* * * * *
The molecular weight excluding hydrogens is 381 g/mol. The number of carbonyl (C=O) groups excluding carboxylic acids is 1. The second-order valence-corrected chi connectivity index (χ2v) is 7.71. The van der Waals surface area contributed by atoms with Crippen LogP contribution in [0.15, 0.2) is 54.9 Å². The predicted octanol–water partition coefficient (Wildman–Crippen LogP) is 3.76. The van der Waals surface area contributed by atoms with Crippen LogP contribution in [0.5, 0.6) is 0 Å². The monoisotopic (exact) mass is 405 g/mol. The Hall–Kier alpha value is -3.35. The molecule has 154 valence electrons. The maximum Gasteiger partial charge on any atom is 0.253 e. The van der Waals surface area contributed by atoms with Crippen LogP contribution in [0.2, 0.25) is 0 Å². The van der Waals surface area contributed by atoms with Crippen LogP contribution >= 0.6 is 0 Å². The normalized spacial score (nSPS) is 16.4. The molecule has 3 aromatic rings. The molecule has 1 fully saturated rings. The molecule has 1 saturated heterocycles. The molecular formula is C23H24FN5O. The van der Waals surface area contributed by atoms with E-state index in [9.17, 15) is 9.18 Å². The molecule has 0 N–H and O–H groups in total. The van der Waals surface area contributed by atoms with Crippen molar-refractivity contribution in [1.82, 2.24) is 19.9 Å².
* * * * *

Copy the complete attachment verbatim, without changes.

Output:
The molecular weight excluding hydrogens is 381 g/mol. The number of carbonyl (C=O) groups excluding carboxylic acids is 1. The second-order valence-corrected chi connectivity index (χ2v) is 7.71. The van der Waals surface area contributed by atoms with Crippen LogP contribution in [0.15, 0.2) is 54.9 Å². The predicted octanol–water partition coefficient (Wildman–Crippen LogP) is 3.76. The van der Waals surface area contributed by atoms with Crippen LogP contribution in [0.5, 0.6) is 0 Å². The monoisotopic (exact) mass is 405 g/mol. The Hall–Kier alpha value is -3.35. The molecule has 154 valence electrons. The maximum Gasteiger partial charge on any atom is 0.253 e. The van der Waals surface area contributed by atoms with Crippen LogP contribution in [0.2, 0.25) is 0 Å². The van der Waals surface area contributed by atoms with Crippen LogP contribution >= 0.6 is 0 Å². The normalized spacial score (nSPS) is 16.4. The molecule has 3 aromatic rings. The molecule has 1 fully saturated rings. The molecule has 1 saturated heterocycles. The molecular formula is C23H24FN5O. The van der Waals surface area contributed by atoms with E-state index in [9.17, 15) is 9.18 Å². The molecule has 0 N–H and O–H groups in total. The van der Waals surface area contributed by atoms with Crippen molar-refractivity contribution in [1.82, 2.24) is 19.9 Å².